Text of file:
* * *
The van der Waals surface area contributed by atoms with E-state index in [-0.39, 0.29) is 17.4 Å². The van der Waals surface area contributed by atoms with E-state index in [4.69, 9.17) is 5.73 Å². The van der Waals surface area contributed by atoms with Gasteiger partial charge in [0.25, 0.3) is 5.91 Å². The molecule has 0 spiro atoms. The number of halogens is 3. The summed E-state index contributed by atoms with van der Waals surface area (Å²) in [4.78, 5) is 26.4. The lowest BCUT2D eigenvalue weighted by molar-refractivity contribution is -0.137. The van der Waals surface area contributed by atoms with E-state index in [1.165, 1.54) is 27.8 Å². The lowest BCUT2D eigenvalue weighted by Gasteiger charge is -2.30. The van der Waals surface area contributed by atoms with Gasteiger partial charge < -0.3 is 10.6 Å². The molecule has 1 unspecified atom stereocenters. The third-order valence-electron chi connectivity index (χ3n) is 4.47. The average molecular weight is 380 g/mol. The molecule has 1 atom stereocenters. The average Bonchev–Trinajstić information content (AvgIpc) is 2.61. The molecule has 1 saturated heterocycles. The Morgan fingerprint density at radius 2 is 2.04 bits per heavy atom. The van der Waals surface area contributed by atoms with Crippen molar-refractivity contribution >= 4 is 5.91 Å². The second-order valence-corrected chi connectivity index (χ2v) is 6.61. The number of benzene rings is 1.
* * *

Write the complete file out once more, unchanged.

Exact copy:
The van der Waals surface area contributed by atoms with E-state index in [-0.39, 0.29) is 17.4 Å². The van der Waals surface area contributed by atoms with E-state index in [4.69, 9.17) is 5.73 Å². The van der Waals surface area contributed by atoms with Gasteiger partial charge in [0.25, 0.3) is 5.91 Å². The molecule has 0 spiro atoms. The number of halogens is 3. The summed E-state index contributed by atoms with van der Waals surface area (Å²) in [4.78, 5) is 26.4. The lowest BCUT2D eigenvalue weighted by molar-refractivity contribution is -0.137. The van der Waals surface area contributed by atoms with E-state index in [1.165, 1.54) is 27.8 Å². The lowest BCUT2D eigenvalue weighted by Gasteiger charge is -2.30. The van der Waals surface area contributed by atoms with Gasteiger partial charge < -0.3 is 10.6 Å². The molecule has 1 unspecified atom stereocenters. The third-order valence-electron chi connectivity index (χ3n) is 4.47. The average molecular weight is 380 g/mol. The molecule has 1 atom stereocenters. The average Bonchev–Trinajstić information content (AvgIpc) is 2.61. The molecule has 1 saturated heterocycles. The Morgan fingerprint density at radius 2 is 2.04 bits per heavy atom. The van der Waals surface area contributed by atoms with Crippen molar-refractivity contribution >= 4 is 5.91 Å². The second-order valence-corrected chi connectivity index (χ2v) is 6.61. The number of benzene rings is 1.